They do the right thing by being loyal to their duty of care despite terrible pay and awful conditions. Whether or not I'm a carer (I won't be very soon) I will defend those workers and hold them in high regard because they put up with a lot and they don't let any of it jeopardize patient care by walking out. I've done it for a year - a lot of them have done it for 15+ and they still put patients first. They have worse conditions and pay than doctors could even imagine and they don't walk out.

    The pay and conditions of doctors, yes I know they vary but generally, are cushy compared to that of carers and other health care workers who don't strike. If they can't put patients first on those kinds of salaries with those conditions then I question their suitability for the health care profession.

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    Why does every doctor post end up as an argument about who works harder in the health service? We should be sticking together and supporting our colleagues in their fight to improve our health service against incompetent government.


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    (Original post by somethingbeautiful)
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    One of my relatives is a nurse (similar situation to you, actually - worked as a carer for years, worked out she'd be much better off as a nurse while still doing a similar job) and she's always said she's often disgraced by the workload and stress junior doctors are under and often, they are worse off than the nurses (and I don't think anyone can contest that nurses are put under a lot of strain).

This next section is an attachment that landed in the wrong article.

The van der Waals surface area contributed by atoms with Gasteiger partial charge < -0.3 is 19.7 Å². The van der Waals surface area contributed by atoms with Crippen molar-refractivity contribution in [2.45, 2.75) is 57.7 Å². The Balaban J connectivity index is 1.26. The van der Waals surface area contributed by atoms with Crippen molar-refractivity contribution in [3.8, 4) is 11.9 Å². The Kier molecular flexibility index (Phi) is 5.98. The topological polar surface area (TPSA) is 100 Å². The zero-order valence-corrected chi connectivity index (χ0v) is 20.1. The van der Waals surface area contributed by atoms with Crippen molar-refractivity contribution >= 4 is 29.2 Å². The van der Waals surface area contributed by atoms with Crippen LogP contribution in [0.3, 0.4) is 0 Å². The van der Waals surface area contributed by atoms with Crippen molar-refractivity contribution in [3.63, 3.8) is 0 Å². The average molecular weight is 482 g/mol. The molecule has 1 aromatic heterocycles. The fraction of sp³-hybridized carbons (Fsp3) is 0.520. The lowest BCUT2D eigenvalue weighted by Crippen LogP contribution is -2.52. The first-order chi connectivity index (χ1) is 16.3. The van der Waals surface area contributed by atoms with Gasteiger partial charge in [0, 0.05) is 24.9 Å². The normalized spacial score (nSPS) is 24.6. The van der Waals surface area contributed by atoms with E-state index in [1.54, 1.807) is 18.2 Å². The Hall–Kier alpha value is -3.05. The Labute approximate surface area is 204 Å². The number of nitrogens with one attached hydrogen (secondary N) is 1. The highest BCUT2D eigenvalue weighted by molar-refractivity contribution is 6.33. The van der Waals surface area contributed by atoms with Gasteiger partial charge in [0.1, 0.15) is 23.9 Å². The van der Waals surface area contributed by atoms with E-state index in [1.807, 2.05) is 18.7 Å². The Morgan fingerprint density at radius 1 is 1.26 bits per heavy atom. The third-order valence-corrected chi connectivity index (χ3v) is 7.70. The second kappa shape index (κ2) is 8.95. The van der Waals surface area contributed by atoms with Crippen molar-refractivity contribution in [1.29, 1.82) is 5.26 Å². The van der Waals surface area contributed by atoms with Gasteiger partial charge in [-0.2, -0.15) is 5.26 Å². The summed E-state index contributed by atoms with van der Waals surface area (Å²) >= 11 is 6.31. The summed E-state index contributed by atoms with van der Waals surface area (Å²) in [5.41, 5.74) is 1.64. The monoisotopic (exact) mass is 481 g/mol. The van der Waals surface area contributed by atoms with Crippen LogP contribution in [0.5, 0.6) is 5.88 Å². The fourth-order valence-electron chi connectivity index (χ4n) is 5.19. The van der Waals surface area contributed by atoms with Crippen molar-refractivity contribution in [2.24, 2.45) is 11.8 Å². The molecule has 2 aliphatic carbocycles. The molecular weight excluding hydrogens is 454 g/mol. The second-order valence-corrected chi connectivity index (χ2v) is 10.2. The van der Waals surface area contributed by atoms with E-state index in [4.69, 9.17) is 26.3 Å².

From what she's said, I think it's a case of people not seeming to see the difference between a consultant and a junior doctor when there is a vast difference.

    The junior doctor contracts are not only appaling, but will almost certainly be the nail in the coffin for the NHS as we know it (case in point - more than seventy percent of junior doctors have said they will leave the NHS if the contracts are enacted in August) - I don't understand how you can talk about carers being underappreciated (which they are and not just paid carers, but family members and the like who take on caring roles - if you want to talk about people the system would crumble without, it's them) and then go on to not appreciate the work of junior doctors.

    Also, I'd like to reiterate what Ethereal World said - this is about more than just junior doctors, but the patients (and seeing as everyone in the UK could possibly be a patient at any time, that means these contracts affect us all).

    It's not selfish of junior doctors to strike. They have a right to stand up against something that is clearly unjust. Just because they're doctors doesn't mean they're allowed to be treated like rubbish.
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    (Original post by somethingbeautiful)
    If you mean what I think you mean...

    I'm going to be a physiotherapist - I'm going to have it a lot easier than I currently do. This isn't a permanent fixture for me but it is for most of the people that I work with. They are hard working caring people and frankly if it wasn't for their work this country would be a mess because there are thousands of elderly people with no one to care for them but underpaid and overworked care assistants.

    They do the right thing by being loyal to their duty of care despite terrible pay and awful conditions. Whether or not I'm a carer (I won't be very soon) I will defend those workers and hold them in high regard because they put up with a lot and they don't let any of it jeopardize patient care by walking out. I've done it for a year - a lot of them have done it for 15+ and they still put patients first. They have worse conditions and pay than doctors could even imagine and they don't walk out.

    The pay and conditions of doctors, yes I know they vary but generally, are cushy compared to that of carers and other health care workers who don't strike. If they can't put patients first on those kinds of salaries with those conditions then I question their suitability for the health care profession.

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    But turnover of care assistants in many areas is incredibly high, so it seems to me that plenty of people are "walking out" from care jobs with crappy conditions. Which is completely fair and understandable, but also probably one of the reasons why conditions are so crappy.